Preditors & Editors Warning List — With some rules of thumb (like the checklist below, but with publishers and literary agencies in mind) and a list of yet more sites that provide information about protecting oneself against scams, plagiarism, and other skulduggery.

Writer Beware was set up by the Science Fiction and Fantasy Writers of America “to track, expose, and raise awareness of the prevalence of fraud and other questionable activities in and around the publishing industry.” (The site in its entirety looks like a fantasic –oops, no pun intended– resource!)

Some questions to consider before you accept the assignment:

  • Did the inquirer provide contact information in the e-mail or voice message?
  • Does the inquirer use a free e-mail service (e.g., yahoo.com, gmail.com, gmx.net, youpy.com) or is the e-mail domain that of a paid provider (e.g., comcast, verizon, eunet.rs), or the name of the translation company itself?
  • Can you find a street address on the company website? (I try to get at least two out of three: e-mail address, phone number, street address.)
  • Does the company have a cookie-cutter website (for maximum SEO) or does it look like the content has been written by a human?
  • Can you determine the city, state, and country of business registration?
  • If the address contains a “suite” number (especially if it’s located in Delaware), is there a real staffed office there and not simply a PO box? Search the address (without the suite no.) and “incorporate,” “registration,” or similar to find out.
  • Can you determine who the registered agent is?
  • Is the registered agent the same as person listed on the company website?
  • Is the registered agent a corporations mill? (“Open a company in any location!”)
  • How long has the company been registered?
  • How long ago was the first post on its blog? The most recent post?
  • How long ago did the company start tweeting? Who is the company following and who is following the company?
  • Is the company or individual a member of ATA, ATC, or other relevant professional groups or associations?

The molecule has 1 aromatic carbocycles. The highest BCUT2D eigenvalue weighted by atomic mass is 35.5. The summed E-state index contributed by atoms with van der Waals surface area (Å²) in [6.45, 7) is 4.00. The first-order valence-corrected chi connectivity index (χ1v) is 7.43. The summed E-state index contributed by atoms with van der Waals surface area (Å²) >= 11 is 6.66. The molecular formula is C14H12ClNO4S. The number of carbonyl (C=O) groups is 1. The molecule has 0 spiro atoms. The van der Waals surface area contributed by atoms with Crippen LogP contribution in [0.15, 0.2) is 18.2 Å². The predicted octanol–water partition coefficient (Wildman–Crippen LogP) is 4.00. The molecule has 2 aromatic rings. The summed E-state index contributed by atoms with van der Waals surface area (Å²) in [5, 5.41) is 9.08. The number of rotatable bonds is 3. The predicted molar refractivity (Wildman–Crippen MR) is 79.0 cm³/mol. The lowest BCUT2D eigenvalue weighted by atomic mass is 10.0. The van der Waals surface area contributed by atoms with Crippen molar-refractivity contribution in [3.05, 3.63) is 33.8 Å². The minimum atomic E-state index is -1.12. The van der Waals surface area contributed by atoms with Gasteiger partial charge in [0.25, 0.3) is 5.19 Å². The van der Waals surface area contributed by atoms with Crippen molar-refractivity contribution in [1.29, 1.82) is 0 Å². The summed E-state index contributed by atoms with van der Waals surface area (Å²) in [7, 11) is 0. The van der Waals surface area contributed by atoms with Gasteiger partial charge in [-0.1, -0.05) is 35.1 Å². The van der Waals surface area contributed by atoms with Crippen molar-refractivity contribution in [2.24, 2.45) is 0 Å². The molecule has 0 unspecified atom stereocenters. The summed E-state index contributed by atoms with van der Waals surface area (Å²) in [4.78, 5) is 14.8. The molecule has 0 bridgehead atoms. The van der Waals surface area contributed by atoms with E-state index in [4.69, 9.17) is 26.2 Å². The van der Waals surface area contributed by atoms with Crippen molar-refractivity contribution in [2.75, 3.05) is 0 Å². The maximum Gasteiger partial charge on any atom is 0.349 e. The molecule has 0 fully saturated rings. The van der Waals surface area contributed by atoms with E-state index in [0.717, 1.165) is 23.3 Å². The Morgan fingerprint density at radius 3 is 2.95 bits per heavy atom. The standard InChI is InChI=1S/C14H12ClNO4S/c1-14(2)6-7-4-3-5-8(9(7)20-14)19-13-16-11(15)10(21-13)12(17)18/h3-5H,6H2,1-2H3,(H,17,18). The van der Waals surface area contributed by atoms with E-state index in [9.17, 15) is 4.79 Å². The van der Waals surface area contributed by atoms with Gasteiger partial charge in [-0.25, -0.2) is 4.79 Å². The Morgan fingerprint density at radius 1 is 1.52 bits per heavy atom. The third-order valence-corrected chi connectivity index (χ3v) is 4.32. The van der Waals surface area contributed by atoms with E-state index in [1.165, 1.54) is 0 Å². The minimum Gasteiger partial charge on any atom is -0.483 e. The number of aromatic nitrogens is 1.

• Can you find the company on LinkedIn? Does the CEO or another officer have an account?
  • Does the inquirer have a LinkedIn account with the company name listed as an employer?
  • What groups do company principals belong to on LinkedIn? Are their posts intelligent, well-written?
  • Do results of company name searches on the Internet (plain ol’ search-engine searches as well as searches on the websites given above) raise any red flags?
  • If a sample of the work to be translated was sent with the query, is this text available online? (Find out by copying a sentence or two and pasting in your search engine surrounded by quotation marks.)
  • Did the inquirer offer a surprisingly generous rate for the job? Did he or she offer to pay a deposit in advance by check or wire transfer? (You know what they say about an offer that’s too good to be true.)


  1. Pingback: Reblog: How to Identify and Avoid Translation Scammers | Delaware Valley Translators Association Blog
  2. Pingback: How to identify and avoid translation scammers | The Savvy Newcomer
  3. Laurie Merritt Photography

    It’s been awhile, Paula, since I last visited you here. Am so happy to be back because, as I mentioned once before, I just think that what you do and how you present yourself is so unique and wonderful and fascinating. Am amazed all over again! Best of luck in 2014!

  4. GallantTranslator

    Thank you for this list! I have saved each link in a new bookmarks folder titled “Due Diligence Links.” When information comes as well organized as this article, it makes it easy to use/save for future use.

  5. Liv Bliss

    Invaluable resource, Paula. For investigations into a company’s reputation, I can also highly recommend the Translator Client Review list (www.tcrlist.com), which, like the best of its kind, is well moderated and has a searchable archive. It is a paid service, but the rate is very reasonable, the list owner offers “specials,” and there are still, I believe, “scholarships” for those who genuinely can’t afford it.